President Obama announced a new directive on Monday which would prevent individuals from having to immediately disclose their criminal history on federal job applications.

In a statement, the White House noted that Obama has “called on Congress to follow a growing number of states, cities, and private companies that have decided to ‘ban the box’ on job applications.”

[pull_quote_center]We are encouraged that Congress is considering bipartisan legislation that would ‘ban the box’ for federal hiring and hiring by federal contractors. In the meantime, the President is directing the Office of Personnel Management (OPM) to take action where it can by modifying its rules to delay inquiries into criminal history until later in the hiring process.[/pull_quote_center]

The White House called the move a “fair opportunity to compete for Federal employment” for individuals “from all segments of society, including those with prior criminal histories.”

[RELATED: Congress to Take On Criminal Justice Reform this Year]

During an event in Newark, New Jersey, Obama said that he believes federal agencies should follow the steps of 19 states and major companies such as Koch Industries, Target and Walmart to remove questions about criminal history from job applications.

“It is relevant to find out if somebody has a criminal record,” Obama said. “I’m not suggesting ignore it. I’m suggesting that when it comes to applications, give folks a chance to get through the door.”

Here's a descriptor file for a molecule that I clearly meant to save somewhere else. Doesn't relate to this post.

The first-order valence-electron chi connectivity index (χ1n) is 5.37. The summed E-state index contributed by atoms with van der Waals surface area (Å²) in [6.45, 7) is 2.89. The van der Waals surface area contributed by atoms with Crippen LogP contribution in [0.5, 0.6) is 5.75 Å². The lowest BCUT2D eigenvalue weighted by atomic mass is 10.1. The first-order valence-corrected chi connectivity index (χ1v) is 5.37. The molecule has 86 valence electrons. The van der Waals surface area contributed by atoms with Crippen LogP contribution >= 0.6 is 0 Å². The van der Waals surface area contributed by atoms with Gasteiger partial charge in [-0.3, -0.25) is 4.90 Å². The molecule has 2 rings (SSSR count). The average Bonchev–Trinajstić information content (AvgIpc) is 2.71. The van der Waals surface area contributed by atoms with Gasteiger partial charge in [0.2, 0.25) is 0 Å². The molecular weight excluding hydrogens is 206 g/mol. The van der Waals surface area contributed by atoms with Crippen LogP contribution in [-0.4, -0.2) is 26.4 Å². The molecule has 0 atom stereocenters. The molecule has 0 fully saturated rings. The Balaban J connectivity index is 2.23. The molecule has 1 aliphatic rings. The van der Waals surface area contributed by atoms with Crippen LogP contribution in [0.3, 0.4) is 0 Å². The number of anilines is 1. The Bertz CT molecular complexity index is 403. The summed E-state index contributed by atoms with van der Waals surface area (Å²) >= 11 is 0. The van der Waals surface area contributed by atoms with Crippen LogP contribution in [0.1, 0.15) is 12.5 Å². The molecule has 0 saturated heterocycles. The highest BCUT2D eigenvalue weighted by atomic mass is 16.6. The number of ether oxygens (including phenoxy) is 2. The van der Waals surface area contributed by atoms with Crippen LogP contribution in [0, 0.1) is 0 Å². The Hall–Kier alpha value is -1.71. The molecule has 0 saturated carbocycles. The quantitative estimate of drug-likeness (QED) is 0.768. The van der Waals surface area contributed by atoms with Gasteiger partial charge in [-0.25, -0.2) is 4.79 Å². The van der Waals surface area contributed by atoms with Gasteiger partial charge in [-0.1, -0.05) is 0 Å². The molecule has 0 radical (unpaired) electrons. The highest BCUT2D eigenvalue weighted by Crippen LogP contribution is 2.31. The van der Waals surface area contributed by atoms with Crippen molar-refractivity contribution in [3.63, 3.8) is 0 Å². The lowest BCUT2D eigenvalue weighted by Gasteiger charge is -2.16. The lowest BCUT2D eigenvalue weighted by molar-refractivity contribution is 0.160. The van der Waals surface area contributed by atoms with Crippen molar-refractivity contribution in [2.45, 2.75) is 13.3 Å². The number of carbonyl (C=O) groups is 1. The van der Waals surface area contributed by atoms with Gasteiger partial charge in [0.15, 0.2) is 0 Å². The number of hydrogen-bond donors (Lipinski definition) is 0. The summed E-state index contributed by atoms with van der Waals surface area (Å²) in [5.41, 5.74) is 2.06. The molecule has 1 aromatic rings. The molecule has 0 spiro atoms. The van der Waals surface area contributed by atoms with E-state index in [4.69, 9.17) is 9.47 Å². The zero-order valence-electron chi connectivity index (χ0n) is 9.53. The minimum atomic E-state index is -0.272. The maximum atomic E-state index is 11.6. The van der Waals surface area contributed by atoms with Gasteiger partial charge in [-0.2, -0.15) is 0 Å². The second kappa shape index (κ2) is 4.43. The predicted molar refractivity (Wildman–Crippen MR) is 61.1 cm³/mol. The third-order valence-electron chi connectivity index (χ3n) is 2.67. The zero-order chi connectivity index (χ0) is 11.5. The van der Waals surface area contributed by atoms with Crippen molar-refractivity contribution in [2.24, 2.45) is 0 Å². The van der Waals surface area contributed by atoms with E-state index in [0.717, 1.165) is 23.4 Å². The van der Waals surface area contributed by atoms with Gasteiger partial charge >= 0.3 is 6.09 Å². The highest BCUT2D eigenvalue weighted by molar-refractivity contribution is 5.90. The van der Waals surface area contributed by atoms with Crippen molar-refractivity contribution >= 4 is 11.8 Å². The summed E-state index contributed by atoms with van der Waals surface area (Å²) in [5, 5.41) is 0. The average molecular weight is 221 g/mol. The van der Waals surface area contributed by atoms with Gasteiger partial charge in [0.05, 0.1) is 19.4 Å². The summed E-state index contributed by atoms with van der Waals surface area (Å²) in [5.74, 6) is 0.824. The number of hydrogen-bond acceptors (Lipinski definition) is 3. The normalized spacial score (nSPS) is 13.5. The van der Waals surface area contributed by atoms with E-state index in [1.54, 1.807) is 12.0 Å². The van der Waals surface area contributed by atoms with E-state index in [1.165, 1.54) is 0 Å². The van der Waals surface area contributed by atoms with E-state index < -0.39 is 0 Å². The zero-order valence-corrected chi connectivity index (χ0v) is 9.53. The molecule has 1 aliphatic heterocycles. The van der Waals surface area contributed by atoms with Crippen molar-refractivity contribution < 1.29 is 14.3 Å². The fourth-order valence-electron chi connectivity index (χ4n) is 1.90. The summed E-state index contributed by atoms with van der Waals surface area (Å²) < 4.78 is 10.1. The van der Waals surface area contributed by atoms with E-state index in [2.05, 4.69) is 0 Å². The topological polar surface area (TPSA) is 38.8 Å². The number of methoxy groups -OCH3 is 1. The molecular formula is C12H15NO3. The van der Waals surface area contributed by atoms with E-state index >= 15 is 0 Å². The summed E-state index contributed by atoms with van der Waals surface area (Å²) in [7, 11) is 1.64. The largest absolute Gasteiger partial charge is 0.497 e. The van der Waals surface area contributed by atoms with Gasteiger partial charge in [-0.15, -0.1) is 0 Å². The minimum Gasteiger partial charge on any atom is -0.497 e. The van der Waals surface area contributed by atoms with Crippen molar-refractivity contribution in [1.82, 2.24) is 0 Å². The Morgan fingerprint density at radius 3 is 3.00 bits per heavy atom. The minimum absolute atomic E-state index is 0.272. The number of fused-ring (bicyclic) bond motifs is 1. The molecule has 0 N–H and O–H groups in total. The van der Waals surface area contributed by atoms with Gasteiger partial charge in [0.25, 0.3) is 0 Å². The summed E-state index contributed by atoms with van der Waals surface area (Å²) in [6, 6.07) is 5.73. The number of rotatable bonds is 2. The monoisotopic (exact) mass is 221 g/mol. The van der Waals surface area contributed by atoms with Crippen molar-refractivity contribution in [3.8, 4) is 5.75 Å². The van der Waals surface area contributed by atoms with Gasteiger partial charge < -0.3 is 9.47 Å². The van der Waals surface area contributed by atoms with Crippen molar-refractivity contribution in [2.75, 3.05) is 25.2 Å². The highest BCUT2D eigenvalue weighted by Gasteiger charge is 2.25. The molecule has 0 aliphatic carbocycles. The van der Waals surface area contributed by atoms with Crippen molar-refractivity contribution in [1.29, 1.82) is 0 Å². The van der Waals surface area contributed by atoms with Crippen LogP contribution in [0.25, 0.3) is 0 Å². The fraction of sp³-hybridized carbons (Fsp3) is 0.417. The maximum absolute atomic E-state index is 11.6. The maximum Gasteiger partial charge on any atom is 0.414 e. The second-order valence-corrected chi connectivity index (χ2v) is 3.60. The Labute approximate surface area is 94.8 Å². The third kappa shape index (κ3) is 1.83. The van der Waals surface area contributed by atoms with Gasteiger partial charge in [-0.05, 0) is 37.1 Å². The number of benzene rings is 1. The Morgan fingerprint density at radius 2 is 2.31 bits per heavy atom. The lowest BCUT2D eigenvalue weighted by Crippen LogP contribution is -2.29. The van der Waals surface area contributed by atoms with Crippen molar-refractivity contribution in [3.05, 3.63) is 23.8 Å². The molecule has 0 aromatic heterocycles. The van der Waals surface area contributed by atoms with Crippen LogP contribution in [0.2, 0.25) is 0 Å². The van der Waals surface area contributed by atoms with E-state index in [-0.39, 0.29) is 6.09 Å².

[RELATED: Reality Check: U.S. Non-Violent Drug Offenders Incarceration Rate Is Shameful]

Vox noted that the initiative is one that advocated “a concrete step toward not just reversing mass incarceration in the future, but also making sure its past victims don’t slip through the cracks.”

Critics such as The Guardian’s Steven Thrasher called the “ban the box” initiative a “band-aid on a gaping wound that is mass imprisonment” and said that it is “a feel-good half measure which likely will accomplish little.”

Sen. Cory Booker (D-N.J.) is sponsoring legislation with Sen. Ron Johnson (R-Wis.) that would have a similar effect. He said that he is “really happy to see the president continue to push the envelope” on the issue, but that he thinks implementing “should be done legislatively, so that the stroke of another president’s pen can’t undo it.”

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